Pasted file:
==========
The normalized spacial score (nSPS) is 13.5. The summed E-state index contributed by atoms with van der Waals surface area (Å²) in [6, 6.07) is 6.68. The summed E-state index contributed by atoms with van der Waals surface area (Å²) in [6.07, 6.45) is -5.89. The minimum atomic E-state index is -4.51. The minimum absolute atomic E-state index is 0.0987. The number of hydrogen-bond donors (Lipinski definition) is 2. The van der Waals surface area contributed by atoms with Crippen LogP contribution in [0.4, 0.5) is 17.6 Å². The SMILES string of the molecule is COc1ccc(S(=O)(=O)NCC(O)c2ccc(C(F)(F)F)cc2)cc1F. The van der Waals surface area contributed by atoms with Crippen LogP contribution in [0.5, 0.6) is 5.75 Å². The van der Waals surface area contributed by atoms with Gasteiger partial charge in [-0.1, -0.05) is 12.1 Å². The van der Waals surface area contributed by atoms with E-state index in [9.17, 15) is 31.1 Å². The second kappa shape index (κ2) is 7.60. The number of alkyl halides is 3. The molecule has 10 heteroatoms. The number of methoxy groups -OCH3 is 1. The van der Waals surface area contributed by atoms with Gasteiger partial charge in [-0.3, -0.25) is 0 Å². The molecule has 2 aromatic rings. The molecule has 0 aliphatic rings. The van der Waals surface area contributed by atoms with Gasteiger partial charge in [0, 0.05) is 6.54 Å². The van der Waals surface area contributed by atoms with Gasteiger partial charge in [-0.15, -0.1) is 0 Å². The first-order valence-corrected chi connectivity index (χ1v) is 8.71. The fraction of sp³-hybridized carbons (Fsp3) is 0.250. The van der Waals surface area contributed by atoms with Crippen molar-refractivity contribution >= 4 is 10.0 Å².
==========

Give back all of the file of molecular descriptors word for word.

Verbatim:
The normalized spacial score (nSPS) is 13.5. The summed E-state index contributed by atoms with van der Waals surface area (Å²) in [6, 6.07) is 6.68. The summed E-state index contributed by atoms with van der Waals surface area (Å²) in [6.07, 6.45) is -5.89. The minimum atomic E-state index is -4.51. The minimum absolute atomic E-state index is 0.0987. The number of hydrogen-bond donors (Lipinski definition) is 2. The van der Waals surface area contributed by atoms with Crippen LogP contribution in [0.4, 0.5) is 17.6 Å². The SMILES string of the molecule is COc1ccc(S(=O)(=O)NCC(O)c2ccc(C(F)(F)F)cc2)cc1F. The van der Waals surface area contributed by atoms with Crippen LogP contribution in [0.5, 0.6) is 5.75 Å². The van der Waals surface area contributed by atoms with Gasteiger partial charge in [-0.1, -0.05) is 12.1 Å². The van der Waals surface area contributed by atoms with E-state index in [9.17, 15) is 31.1 Å². The second kappa shape index (κ2) is 7.60. The number of alkyl halides is 3. The molecule has 10 heteroatoms. The number of methoxy groups -OCH3 is 1. The van der Waals surface area contributed by atoms with Gasteiger partial charge in [-0.3, -0.25) is 0 Å². The molecule has 2 aromatic rings. The molecule has 0 aliphatic rings. The van der Waals surface area contributed by atoms with Gasteiger partial charge in [0, 0.05) is 6.54 Å². The van der Waals surface area contributed by atoms with Gasteiger partial charge in [-0.15, -0.1) is 0 Å². The first-order valence-corrected chi connectivity index (χ1v) is 8.71. The fraction of sp³-hybridized carbons (Fsp3) is 0.250. The van der Waals surface area contributed by atoms with Crippen molar-refractivity contribution >= 4 is 10.0 Å².